It's been a familiar theme for some time now and it continued yesterday as US yields continued to climb, while the US dollar itself remained under pressure, drifting back towards its recent three-year lows against a basket of currencies.
Not even a relatively hawkish US Federal Reserve statement along with economic data that continues to point to rising inflationary pressure was enough to support it. A strong ADP employment report on Wednesday was followed by an ISM manufacturing report which, while a little softer than the previous month, saw prices paid surge to their highest level since May 2011 at 72.7. Also, an economic tracker from the Atlanta Fed which indicated that US GDP would rise by 5.4% in Q1 didn’t hurt, but it didn’t really chime with a disappointing Q4 productivity report earlier in the day.
The US 10-year yield took another leg higher touching 2.79% at one point, while the 30-year nudged above 3%. Concern about rising interest rates wasn’t confined to the US, as we saw yields rise in Europe as well, which in turn helped push the euro back towards its recent three year peaks above 1.2500.
Earlier this week stocks took a nosedive on concerns about rising rates and this nervousness appears to be manifesting itself in European markets, with the DAX posting its worst fall since November last year yesterday, with the biggest falls led by healthcare stocks after this week’s Amazon, JP Morgan and Berkshire Hathaway announcements
Having had a decent start to the year it would appear that some investors appear to be undergoing a little bout of vertigo when it comes to stock markets, and while it hasn’t quite trickled through to US equities, due to the weakness of the US dollar, one gets the feeling it wouldn’t take much to tip the wider market into a sharper corrective phase.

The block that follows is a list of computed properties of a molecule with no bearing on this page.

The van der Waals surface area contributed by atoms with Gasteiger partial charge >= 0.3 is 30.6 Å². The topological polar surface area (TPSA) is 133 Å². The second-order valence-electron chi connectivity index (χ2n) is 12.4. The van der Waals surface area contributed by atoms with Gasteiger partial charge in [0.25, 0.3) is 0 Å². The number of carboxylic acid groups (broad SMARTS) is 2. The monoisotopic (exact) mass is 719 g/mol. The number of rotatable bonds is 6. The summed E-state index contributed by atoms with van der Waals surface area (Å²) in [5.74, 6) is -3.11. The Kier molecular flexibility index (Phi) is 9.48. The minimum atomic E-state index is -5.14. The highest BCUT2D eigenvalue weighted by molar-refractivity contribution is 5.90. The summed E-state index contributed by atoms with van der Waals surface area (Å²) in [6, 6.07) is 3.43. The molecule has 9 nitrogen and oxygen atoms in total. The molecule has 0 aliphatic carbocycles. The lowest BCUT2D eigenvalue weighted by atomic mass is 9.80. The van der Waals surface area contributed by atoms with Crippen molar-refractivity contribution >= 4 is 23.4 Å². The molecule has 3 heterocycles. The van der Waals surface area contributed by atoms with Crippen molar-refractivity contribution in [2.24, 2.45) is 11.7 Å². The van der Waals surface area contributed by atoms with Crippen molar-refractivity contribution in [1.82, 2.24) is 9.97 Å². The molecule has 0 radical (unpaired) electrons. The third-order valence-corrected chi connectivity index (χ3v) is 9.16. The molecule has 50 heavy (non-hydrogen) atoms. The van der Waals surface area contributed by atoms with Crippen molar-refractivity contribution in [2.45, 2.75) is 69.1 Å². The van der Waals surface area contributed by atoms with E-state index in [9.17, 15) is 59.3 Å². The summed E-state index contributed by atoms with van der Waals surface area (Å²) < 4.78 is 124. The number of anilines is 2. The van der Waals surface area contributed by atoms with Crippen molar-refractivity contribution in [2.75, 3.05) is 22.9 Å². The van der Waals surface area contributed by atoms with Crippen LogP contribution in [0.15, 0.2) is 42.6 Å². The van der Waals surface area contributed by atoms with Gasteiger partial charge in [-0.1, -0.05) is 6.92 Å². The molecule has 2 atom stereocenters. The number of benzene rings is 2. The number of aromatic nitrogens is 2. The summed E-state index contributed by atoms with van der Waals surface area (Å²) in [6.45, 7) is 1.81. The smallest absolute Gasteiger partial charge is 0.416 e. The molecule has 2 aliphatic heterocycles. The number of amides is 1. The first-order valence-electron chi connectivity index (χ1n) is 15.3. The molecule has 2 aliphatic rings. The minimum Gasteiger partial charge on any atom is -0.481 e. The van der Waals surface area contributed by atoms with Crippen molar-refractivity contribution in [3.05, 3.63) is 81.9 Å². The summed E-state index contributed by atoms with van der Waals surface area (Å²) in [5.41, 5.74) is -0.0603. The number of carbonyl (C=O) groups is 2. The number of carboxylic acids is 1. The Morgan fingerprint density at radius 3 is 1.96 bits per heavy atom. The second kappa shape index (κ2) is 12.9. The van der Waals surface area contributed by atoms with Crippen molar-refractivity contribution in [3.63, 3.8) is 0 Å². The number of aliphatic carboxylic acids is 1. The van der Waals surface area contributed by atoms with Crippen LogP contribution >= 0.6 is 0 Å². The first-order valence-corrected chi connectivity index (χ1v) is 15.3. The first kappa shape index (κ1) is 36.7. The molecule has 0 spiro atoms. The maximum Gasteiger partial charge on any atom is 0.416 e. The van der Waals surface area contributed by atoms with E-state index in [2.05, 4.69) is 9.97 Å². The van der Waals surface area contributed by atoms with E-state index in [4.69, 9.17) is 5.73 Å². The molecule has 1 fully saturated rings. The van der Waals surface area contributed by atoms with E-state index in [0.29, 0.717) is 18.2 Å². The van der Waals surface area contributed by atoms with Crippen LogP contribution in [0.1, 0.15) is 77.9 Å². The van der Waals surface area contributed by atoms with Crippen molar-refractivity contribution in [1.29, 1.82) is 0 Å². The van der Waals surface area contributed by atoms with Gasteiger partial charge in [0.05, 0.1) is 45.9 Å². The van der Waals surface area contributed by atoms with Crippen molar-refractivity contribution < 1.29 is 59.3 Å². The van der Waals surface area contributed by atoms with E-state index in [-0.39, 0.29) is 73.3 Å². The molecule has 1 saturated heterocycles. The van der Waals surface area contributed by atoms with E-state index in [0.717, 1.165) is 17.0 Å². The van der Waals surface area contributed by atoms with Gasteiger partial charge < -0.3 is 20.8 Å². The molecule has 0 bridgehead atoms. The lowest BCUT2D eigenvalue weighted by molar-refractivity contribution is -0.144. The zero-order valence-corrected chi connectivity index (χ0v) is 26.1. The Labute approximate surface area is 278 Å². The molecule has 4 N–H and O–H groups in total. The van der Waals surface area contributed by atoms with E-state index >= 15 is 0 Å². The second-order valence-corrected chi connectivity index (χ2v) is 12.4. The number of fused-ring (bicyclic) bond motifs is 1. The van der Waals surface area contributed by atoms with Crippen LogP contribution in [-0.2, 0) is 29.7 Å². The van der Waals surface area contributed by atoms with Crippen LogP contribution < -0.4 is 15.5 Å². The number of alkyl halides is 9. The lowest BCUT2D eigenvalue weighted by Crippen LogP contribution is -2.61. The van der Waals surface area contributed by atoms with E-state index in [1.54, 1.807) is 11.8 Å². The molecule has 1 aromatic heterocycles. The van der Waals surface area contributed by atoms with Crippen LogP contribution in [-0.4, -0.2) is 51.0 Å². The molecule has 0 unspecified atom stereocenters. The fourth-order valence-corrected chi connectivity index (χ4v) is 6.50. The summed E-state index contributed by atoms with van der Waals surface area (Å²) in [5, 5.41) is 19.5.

This has already happened with European markets, with the FTSE 100 already down on the year and the DAX could well be in line to follow suit as its gains for this year slowly disappear, with a potential open below the 13,000 level this morning.
January payrolls report
Today’s US non-farm payrolls report for January isn’t expected to undermine the case for higher rates, with expectations of an improvement on a disappointing December report of 148k, with a rise to 180k predicted in spite of a strong ADP report earlier in the week. Unemployment is expected to stay at 4.1%.
It is in the wages data that we could see some further movement. We’ve already seen average hourly earnings move up to 2.5% in December, and further gains are expected in the January numbers with a rise to 2.6% predicted.
In the UK yesterday’s manufacturing PMI numbers for January slipped back a touch from the 56.2 level seen at the end of last year, coming in at 55.3, however in a sign that inflationary pressure was still a significant worry, input prices rose sharply to an 11 month high raising the prospect that headline inflation could stay at or near 3% for a while longer than the Bank of England is currently predicting. This could raise the prospect of a rate rise in the first half of this year.
Today’s construction PMI for January is also expected to soften a little from 52.2 to 52.0 though recent events surrounding Carillion could well drag it down further as the sector goes through a difficult time.
EUR/USD – has moved back up towards the previous highs with the 1.2600 area the next target, the 61.8% retracement level of the 1.3995/1.0340 down move. We still have support at the 1.2320 area and the uptrend continues to remain intact while above this key support.
GBP/USD – the pound looks to be heading back to the previous highs at 1.4340 while we also have the 200 week MA at 1.4385. If we are able to move through here then the 1.4590 area comes into view. We have support at the 1.4200 area as well as the lows this week at 1.3980.
EUR/GBP – continues to find buyers above the 0.8690 area rebounding from 0.8715 yesterday. We need to sustain a move above the 0.8810 area to stabilise or risk a move below 0.8690 which would target 0.8640.
USD/JPY – has the potential to edge back up towards the 110.20 area, with support currently around the 108.40 area. We need to see a move back above the 110.20 area to stabilise or risk further losses towards the 107.30 area and September lows.
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